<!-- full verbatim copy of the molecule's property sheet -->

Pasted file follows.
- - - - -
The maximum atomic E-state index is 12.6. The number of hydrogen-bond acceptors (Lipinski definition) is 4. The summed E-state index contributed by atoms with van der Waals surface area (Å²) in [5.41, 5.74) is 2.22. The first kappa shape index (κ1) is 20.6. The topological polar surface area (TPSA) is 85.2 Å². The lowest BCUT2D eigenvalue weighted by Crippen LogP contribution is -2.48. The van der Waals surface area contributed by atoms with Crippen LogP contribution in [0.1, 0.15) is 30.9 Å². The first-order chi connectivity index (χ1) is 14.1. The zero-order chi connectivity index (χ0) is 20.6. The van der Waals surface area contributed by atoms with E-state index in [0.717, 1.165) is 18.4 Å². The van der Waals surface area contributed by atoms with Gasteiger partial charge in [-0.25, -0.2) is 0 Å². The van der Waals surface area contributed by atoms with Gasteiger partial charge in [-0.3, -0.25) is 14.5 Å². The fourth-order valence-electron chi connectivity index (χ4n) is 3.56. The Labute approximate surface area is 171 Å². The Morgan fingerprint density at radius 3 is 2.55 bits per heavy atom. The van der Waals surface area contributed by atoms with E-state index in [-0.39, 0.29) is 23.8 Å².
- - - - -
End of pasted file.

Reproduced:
The maximum atomic E-state index is 12.6. The number of hydrogen-bond acceptors (Lipinski definition) is 4. The summed E-state index contributed by atoms with van der Waals surface area (Å²) in [5.41, 5.74) is 2.22. The first kappa shape index (κ1) is 20.6. The topological polar surface area (TPSA) is 85.2 Å². The lowest BCUT2D eigenvalue weighted by Crippen LogP contribution is -2.48. The van der Waals surface area contributed by atoms with Crippen LogP contribution in [0.1, 0.15) is 30.9 Å². The first-order chi connectivity index (χ1) is 14.1. The zero-order chi connectivity index (χ0) is 20.6. The van der Waals surface area contributed by atoms with E-state index in [0.717, 1.165) is 18.4 Å². The van der Waals surface area contributed by atoms with Gasteiger partial charge in [-0.25, -0.2) is 0 Å². The van der Waals surface area contributed by atoms with Gasteiger partial charge in [-0.3, -0.25) is 14.5 Å². The fourth-order valence-electron chi connectivity index (χ4n) is 3.56. The Labute approximate surface area is 171 Å². The Morgan fingerprint density at radius 3 is 2.55 bits per heavy atom. The van der Waals surface area contributed by atoms with E-state index in [-0.39, 0.29) is 23.8 Å².